Long Road to Democracy in The Gambia’, an anthology of the recent historical
transformation of political power in The Gambia, was launched on 23 February at
the Gambia Tourism and Hospitality Institute in Kanifing.
The book, compiled by Prof. Pierre Gomez of the University of The Gambia, chronicles the December 2016 presidential election of The Gambia which brought the 22-year rule of one of Africa’s longest serving dictator, Yahya Jammeh, and the impasse that followed and the eventual solving of the political crisis.
The anthology is divided into three phases: the first stage describes the time Gambians went to the poll; the second phase explains how excited The Gambia was when the incumbent lost to the coalition candidate; and the third part was the time of the impasse which began when the incumbent announced on national television that he is not stepping down, the state of emergency and the fleeing of Gambians to Senegal.
The book includes poems written by Gambian poets expressing their feelings and emotions through the pen on various topics such as bad governance, ethnic alienation, human rights violations as posted on the social media.
Speaking on the occasion, Abdul-Karim Kamara of the UTG said the Gambia’s road to democracy was not an easy one, “but the contribution of youth on social media played a vital role towards the achievement of democracy after a long journey”.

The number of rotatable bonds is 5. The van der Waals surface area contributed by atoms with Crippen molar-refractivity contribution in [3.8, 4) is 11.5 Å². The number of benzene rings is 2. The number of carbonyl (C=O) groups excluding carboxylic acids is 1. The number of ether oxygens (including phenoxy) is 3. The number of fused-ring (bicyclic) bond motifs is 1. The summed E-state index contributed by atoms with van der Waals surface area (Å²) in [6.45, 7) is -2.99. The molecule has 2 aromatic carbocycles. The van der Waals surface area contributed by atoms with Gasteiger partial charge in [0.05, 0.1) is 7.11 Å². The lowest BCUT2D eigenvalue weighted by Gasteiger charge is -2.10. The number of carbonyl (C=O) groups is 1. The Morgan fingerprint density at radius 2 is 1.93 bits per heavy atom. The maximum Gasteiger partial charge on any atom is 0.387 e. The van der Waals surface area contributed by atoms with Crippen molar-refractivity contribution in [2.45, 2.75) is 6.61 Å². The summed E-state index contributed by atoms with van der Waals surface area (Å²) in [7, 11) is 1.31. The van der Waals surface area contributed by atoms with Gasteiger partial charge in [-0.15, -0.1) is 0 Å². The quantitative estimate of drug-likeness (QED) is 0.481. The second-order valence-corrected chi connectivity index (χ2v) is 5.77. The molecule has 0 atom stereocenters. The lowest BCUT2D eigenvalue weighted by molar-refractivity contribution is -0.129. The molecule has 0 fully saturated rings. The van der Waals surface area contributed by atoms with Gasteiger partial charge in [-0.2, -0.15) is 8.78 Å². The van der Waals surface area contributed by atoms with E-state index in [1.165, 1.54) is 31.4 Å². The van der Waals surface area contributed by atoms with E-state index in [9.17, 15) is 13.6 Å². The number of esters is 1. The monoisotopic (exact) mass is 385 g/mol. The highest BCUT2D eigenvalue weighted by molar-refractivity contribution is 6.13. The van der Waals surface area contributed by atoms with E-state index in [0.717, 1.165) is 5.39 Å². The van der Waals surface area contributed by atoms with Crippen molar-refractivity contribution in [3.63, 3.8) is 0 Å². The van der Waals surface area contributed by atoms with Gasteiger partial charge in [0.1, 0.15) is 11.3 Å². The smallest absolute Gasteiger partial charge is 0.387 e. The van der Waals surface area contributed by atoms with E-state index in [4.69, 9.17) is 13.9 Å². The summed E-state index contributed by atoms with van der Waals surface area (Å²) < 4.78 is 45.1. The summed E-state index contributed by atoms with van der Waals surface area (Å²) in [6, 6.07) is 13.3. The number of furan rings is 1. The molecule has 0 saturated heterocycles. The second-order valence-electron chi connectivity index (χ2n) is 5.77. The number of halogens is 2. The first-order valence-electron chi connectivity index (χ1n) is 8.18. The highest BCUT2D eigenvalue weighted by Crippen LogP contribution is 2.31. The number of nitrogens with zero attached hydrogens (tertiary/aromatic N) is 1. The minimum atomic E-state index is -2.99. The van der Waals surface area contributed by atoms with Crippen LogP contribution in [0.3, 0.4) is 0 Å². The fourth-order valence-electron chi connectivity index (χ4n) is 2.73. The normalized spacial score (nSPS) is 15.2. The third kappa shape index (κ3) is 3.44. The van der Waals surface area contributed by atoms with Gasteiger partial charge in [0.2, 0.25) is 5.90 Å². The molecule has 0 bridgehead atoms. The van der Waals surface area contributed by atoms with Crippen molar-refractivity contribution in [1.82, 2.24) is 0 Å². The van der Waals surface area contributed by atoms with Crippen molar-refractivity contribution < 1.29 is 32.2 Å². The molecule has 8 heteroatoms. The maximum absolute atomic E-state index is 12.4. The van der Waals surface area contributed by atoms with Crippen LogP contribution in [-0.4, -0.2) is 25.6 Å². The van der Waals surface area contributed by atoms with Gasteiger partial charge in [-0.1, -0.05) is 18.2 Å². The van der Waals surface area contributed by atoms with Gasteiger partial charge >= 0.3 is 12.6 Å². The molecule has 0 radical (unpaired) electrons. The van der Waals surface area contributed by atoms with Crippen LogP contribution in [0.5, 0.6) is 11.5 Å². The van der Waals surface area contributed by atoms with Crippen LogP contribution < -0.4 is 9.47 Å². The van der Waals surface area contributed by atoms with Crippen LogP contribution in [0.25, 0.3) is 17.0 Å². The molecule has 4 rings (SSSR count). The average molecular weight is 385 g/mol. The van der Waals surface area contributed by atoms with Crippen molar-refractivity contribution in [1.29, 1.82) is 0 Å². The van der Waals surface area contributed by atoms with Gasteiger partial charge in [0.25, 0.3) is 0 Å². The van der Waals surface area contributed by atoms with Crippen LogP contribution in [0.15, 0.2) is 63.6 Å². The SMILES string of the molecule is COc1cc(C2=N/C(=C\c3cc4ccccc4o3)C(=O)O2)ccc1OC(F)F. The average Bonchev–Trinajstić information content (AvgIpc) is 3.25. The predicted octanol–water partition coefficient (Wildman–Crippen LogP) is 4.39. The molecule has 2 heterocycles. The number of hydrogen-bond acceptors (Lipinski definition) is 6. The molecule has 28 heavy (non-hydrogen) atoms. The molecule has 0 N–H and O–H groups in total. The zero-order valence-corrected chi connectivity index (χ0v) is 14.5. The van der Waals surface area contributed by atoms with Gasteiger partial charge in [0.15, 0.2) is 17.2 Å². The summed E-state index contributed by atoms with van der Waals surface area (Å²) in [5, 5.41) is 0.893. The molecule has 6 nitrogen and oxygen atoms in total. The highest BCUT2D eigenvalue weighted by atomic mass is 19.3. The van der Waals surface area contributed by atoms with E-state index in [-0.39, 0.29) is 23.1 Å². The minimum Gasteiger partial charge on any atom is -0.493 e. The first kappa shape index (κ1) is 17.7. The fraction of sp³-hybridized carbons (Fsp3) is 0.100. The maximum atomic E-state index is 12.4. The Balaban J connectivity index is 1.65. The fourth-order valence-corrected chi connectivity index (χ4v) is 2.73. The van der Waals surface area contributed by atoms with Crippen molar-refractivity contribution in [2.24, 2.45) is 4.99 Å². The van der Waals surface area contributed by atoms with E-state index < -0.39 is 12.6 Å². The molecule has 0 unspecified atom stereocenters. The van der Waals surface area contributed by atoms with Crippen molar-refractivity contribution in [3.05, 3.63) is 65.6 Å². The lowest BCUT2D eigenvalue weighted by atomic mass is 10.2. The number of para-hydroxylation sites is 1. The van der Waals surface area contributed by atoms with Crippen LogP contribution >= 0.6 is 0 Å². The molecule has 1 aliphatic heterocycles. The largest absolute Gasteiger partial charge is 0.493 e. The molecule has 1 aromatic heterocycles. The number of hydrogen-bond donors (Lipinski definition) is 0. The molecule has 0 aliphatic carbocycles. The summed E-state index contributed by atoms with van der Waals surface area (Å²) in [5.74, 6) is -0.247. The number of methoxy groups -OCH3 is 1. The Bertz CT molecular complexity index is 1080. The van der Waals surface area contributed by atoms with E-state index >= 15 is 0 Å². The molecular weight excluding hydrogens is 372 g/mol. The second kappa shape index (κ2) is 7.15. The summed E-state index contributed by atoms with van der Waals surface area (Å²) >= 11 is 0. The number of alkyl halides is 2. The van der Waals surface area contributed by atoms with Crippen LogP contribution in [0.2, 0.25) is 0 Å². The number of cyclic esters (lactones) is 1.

He said it was important that the contributions and the struggles are documented so that the younger generation could know how Gambians felt during the struggle.
Dr Ismaila Cessay, a political science lecturer at the UTG, giving a review of the book, said the anthology documented the collective feelings and sentiments of the whole of Gambia during the impasse.
It also documented how Gambians fled when their democracy was violated with total disregard, he said.
“The former president Yahya Jammeh himself should read this book to know the position he led the nation to and how they responded,” he said.
Musa Bah, one of the contributors in the book, said at the time of the impasse, he was afraid because his family members always asked him to stop writing his poems but looking at the large number of people fleeing The Gambia made him cry so he could not stop expressing himself in through poems.
“We have won the battle, but not the war. We have to write more to maintain democracy in The Gambia,” he said.
Famara Fofana, a journalist who also contributed to the book, said it is his duty as a poet and journalist to inform and educate the people.
Marabi Hydara, author of ‘Gambia has Decided’, said as poets, they write when they are happy, sad or crying.
Prof Pierre Gomez, the author/compiler, said the publication of the book does not mean he and his team are campaigning for the coalition government.
“Instead, this anthology is to bring together the collective voices of young people through social media who struggled to ensure that democracy and sanctity is returned to The Gambia,” he said.
The chief launcher of the book, Madam Hannah Foster, executive secretary of African Centre for Democracy and Human Right Studies, said there is no easy way or a shortcut to democracy.
She noted that the Gambian youth have contributed greatly in making sure that the tyranny is ended and democracy prevails.